Russian Prime Minister Vladimir Putin warned on November 12, and Gazprom Vice-President Aleksandr Medvedev echoed on November 18, that Russia might abandon the project to lay a gas pipeline, Nord Stream, on the Baltic seabed to Germany. Instead, Putin and Medvedev asserted, Russia could switch to liquefaction and export the liquefied natural gas (LNG) from Russia’s Baltic shore to world markets (Interfax, November 12, 18).
Hosting Finland’s Prime Minister Matti Vanhanen in Moscow, Putin said: “Europe must decide whether it needs this pipeline or not. If not, we will drop Nord Stream and build liquefaction plants and send the gas to other markets. We will sell it to you [Europeans], too. But it would be more expensive [in liquefied form]” (Kommersant, November 13).
Six days later Medvedev seconded the warning that Russia could opt for seaborne exports by LNG tankers worldwide, if Europeans dragged their feet on Nord Stream. This is the second round of Russian doubt-casting on Nord Stream. In late October the chairman of Russia’s Natural Gas Society (and vice-chairman of the Duma), Valery Yazev, cautioned that project cost overruns and the international financial crisis would delay both Nord Stream and its main designated supply source, the Shtokman gas extraction project in the Barents Sea. Both projects would ultimately be implemented, because they were “important to the whole world” but would cost more and take longer to complete than had been envisaged (BNS citing Helsingin Sanomat, RIA Novosti, Interfax, October 27, 28).
The Nord Stream consortium includes Gazprom with 51 percent of the shares, Germany’s E.ON Ruhrgas and BASF/Wintershall with 20 percent each, and Nederlandse Gasunie with 9 percent. The Nord Stream board had announced as recently as mid-October that the first stage of the pipeline would go into operation in 2011 (deferred from 2010, however), with the second stage expected by 2012, for a combined annual capacity of 55 billion cubic meters of gas. Also in October, President Dmitry Medvedev and Chancellor Angela Merkel reaffirmed strong political support for Nord Stream during the Russian-German annual intergovernmental meeting in St. Petersburg. Publicly at least, there was no threat of Russian abandonment of the project.
Evidently surprised and apparently stung by the Russian officials’ latest remarks, some European managers with the consortium are downplaying the situation. They maintain that the pipeline’s first stage can still be commissioned on the revised schedule by 2011 and that the project’s importance should ensure borrowing on financial markets despite the credit crisis, albeit at a higher cost (Reuters, October 29, November 17; Financial Times, November 18). All this almost certainly spells further delays.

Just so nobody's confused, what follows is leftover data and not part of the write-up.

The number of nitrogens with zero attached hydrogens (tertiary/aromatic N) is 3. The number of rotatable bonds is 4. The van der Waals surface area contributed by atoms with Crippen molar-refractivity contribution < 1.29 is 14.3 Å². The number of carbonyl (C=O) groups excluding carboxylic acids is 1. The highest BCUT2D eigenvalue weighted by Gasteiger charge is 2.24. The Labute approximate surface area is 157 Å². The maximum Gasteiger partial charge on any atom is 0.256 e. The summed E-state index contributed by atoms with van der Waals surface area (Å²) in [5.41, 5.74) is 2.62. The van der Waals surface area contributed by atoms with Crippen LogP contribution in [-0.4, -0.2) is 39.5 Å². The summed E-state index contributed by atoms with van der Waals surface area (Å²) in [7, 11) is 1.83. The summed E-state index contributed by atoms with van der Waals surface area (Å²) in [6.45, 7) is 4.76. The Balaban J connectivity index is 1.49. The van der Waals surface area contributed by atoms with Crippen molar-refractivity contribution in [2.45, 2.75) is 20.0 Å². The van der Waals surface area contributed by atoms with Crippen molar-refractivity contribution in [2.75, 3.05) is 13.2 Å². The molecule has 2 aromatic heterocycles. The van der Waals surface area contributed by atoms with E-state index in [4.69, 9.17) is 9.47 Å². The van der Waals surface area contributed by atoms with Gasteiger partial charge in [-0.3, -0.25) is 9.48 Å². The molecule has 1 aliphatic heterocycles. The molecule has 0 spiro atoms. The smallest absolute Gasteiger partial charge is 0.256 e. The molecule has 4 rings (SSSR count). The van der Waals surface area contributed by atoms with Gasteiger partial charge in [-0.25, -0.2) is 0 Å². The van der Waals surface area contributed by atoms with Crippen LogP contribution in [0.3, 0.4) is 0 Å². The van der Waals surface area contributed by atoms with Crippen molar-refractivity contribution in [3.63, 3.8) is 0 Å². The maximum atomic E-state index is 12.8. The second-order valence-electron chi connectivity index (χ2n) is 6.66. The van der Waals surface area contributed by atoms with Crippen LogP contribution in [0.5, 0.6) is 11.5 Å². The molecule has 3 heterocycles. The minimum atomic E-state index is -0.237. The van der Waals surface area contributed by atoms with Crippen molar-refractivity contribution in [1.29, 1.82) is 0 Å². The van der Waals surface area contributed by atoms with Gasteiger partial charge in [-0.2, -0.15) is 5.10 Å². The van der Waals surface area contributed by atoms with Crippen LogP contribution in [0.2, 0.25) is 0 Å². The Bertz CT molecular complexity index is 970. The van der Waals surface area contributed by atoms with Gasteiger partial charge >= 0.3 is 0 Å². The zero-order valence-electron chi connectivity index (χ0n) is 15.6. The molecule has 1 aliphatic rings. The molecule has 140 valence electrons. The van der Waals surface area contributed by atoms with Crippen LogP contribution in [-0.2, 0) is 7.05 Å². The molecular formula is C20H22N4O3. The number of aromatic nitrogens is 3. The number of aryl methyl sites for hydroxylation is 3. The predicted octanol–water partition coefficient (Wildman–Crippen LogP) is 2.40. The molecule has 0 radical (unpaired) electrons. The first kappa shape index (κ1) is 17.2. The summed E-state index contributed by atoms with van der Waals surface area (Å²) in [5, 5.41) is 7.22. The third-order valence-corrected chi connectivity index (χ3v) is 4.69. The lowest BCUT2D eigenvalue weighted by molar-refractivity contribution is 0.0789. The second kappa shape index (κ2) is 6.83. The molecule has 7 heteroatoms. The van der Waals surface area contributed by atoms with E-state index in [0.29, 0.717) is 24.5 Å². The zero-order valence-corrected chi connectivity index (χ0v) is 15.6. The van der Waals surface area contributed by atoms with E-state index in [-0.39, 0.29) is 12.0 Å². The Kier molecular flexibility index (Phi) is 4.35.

The Russian officials’ unprecedented statements reveal a loss of confidence in the viability of Nord Stream and, indirectly, reflect the larger problems confronting Russia’s gas sector. Those issues impinge on Germany due to its overdependence on Russian gas. Germany’s total consumption amounts to more than 90 billion cubic meters annually, more than40 percent of which comes from Russia. Some of Germany’s most influential business interests as well as the government have made a strategic decision to rely on Russian gas, in contrast to the European Union’s strategy—and the actual situation of most countries in the “old” EU—of ensuring a diversity of suppliers.
The German government’s latest report on energy security, released on November 5, maintains that the Nord Stream project is “indispensable, in order to secure growing volumes of [Russian] gas in the future too.” The report claims that Nord Stream would not replace any existing transit routes and does not compete with other planned pipelines. These claims are not entirely accurate. Nord Stream is, in fact, intended by Gazprom to redirect some of the gas export volumes that have traditionally been handled by the Polish and Ukrainian transit pipeline systems. Moreover, insofar as Gazprom plans to rely increasingly on Central Asian gas to sustain its exports to Europe, the Nord Stream project competes indirectly and possibly even directly with the Western-supported Nabucco project for Caspian gas.
Anticipating strong growth in the German demand for gas, the government’s report extols the clean-fuel qualities of natural gas but also admits that it “entails a steadily growing import dependency and price risks” (Frankfurter Allgemeine Zeitung, November 5).
The single most important factor behind the gas demand growth in Germany, however, is the political decision to reduce reliance on nuclear power and eventually abandon it altogether. The former Social Democrat-Green government forced that decision on Germany and adheres to it rigidly in the current coalition government, despite growing objections by the Christian Democrat/Christian Social Union.